David Yepsen, the chief political columnist for The Des Moines Register, has been covering Iowa government and politics for more than 30 years. With Iowa’s corn already well-trampled by the herd of Republican and Democrat presidential candidates hoping to win the mysterious Iowa caucuses in January, and with the important Republican straw poll coming on Aug. 11, we thought it was a good time to ask Yepsen who’s winning and losing out there in the Hawkeye State. I talked to him by telephone on Thursday, July 26.
Q: What’s the most significant difference between what’s going on in Iowa this election cycle and in past years?
A: I think the intensity on the Democratic side compared to the Republican side. Democrats are far more enthused about this election than are Republicans. Democratic crowds are bigger and the enthusiasm level of those crowds for their candidates is much greater. If you put a decibel meter on Democratic events, it would register better than one you had on Republican events. I think Republicans are very down; they are very discouraged. They are not happy with their candidates. This is borne out in polls and in financial disclosure data. I don’t know if you saw The Wall Street Journal piece a couple days ago on how Democratic candidates for Congress and president have raised $100 million more than Republican candidates. It’s never happened before in political history. I think that tells me an awful lot.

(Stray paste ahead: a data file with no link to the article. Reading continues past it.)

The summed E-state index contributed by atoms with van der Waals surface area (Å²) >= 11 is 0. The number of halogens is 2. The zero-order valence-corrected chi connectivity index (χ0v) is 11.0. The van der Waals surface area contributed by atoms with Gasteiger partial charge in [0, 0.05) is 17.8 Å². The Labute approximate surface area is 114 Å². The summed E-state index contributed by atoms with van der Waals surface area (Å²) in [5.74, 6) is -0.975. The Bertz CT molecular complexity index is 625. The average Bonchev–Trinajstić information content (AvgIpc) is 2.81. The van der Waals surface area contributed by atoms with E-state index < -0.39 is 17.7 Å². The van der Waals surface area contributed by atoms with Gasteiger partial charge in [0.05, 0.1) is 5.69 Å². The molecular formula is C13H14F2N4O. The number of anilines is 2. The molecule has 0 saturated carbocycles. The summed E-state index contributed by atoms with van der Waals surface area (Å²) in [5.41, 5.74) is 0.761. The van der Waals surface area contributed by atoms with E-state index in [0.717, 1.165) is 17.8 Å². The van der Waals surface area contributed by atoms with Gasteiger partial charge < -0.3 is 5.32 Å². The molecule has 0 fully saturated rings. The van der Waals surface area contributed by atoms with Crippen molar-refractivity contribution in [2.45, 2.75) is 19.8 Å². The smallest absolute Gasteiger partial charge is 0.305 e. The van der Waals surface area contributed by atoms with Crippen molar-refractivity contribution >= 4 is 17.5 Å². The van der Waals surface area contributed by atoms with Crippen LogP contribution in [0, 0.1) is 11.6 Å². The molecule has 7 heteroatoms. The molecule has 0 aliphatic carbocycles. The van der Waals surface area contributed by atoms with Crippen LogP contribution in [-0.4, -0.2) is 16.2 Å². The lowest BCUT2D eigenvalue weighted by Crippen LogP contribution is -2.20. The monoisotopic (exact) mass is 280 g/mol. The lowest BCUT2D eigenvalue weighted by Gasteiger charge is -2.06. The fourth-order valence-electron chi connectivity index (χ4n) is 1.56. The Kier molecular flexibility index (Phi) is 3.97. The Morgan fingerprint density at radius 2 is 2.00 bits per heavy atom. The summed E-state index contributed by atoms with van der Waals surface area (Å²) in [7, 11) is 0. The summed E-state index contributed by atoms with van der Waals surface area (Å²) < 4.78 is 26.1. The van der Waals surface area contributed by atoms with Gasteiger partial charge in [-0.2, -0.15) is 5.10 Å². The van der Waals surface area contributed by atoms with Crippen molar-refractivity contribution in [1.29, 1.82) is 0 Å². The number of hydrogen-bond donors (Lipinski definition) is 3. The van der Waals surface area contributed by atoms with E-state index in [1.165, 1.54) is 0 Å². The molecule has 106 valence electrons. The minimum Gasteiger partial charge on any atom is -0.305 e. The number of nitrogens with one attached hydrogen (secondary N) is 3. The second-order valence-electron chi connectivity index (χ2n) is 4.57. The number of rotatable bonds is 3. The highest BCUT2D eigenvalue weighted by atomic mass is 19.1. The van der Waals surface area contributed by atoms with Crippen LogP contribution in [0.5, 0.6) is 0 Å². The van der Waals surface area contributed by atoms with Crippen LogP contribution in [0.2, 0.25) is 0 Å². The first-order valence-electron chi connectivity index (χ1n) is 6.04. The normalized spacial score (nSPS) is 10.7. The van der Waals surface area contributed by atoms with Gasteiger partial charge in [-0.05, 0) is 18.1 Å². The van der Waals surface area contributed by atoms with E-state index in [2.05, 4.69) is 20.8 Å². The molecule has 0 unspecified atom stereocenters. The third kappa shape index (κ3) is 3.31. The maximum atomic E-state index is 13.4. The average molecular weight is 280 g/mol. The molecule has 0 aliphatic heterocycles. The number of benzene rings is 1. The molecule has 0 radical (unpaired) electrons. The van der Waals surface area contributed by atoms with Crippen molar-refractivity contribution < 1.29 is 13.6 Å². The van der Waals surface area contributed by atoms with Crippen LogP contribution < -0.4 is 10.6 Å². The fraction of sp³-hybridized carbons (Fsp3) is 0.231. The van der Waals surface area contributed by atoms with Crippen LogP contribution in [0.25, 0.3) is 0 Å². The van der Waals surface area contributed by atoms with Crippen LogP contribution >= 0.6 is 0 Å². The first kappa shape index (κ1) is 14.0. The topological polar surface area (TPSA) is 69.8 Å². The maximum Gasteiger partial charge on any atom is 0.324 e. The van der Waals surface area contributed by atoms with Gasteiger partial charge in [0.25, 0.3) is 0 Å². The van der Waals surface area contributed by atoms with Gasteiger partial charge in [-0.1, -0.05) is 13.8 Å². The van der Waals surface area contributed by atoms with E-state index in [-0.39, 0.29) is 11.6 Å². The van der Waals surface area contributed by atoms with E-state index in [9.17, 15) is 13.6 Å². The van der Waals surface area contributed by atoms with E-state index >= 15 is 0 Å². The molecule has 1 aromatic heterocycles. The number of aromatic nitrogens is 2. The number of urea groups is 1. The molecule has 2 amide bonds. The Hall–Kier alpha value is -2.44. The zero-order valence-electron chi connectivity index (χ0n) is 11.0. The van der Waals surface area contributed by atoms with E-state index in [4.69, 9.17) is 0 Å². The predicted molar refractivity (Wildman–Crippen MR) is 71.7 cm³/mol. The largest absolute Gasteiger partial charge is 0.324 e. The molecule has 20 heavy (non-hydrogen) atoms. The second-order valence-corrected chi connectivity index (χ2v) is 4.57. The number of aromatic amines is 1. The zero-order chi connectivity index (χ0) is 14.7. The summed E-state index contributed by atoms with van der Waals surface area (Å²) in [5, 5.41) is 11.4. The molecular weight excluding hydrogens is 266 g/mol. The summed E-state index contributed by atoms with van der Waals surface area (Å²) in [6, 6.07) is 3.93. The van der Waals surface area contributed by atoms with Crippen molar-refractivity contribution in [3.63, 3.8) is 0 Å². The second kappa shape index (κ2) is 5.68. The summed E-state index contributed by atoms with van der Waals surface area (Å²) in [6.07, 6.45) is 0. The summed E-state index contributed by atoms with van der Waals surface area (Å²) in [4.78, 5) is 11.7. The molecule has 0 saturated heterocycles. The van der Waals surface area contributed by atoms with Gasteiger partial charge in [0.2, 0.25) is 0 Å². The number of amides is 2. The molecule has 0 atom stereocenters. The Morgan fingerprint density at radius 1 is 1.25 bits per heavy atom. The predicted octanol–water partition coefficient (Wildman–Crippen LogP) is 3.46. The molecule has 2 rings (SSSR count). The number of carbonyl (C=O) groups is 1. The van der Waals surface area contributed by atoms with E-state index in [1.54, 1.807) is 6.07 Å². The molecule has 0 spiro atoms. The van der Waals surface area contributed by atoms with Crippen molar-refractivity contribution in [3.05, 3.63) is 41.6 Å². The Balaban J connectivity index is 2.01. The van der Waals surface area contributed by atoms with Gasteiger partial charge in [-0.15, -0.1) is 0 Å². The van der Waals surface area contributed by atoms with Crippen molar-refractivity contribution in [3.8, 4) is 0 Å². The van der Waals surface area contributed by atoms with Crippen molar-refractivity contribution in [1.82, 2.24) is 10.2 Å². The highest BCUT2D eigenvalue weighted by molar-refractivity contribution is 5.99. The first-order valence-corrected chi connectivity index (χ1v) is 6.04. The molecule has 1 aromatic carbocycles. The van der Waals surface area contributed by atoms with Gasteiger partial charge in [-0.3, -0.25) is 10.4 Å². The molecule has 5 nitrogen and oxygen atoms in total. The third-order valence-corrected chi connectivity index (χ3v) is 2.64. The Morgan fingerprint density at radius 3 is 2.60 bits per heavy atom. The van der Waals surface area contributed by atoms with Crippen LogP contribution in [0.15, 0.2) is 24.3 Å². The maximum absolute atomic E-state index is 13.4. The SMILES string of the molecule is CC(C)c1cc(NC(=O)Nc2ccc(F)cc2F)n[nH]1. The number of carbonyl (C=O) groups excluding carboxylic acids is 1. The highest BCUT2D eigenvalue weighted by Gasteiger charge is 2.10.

Q: What’s it take to win the political support of Iowans?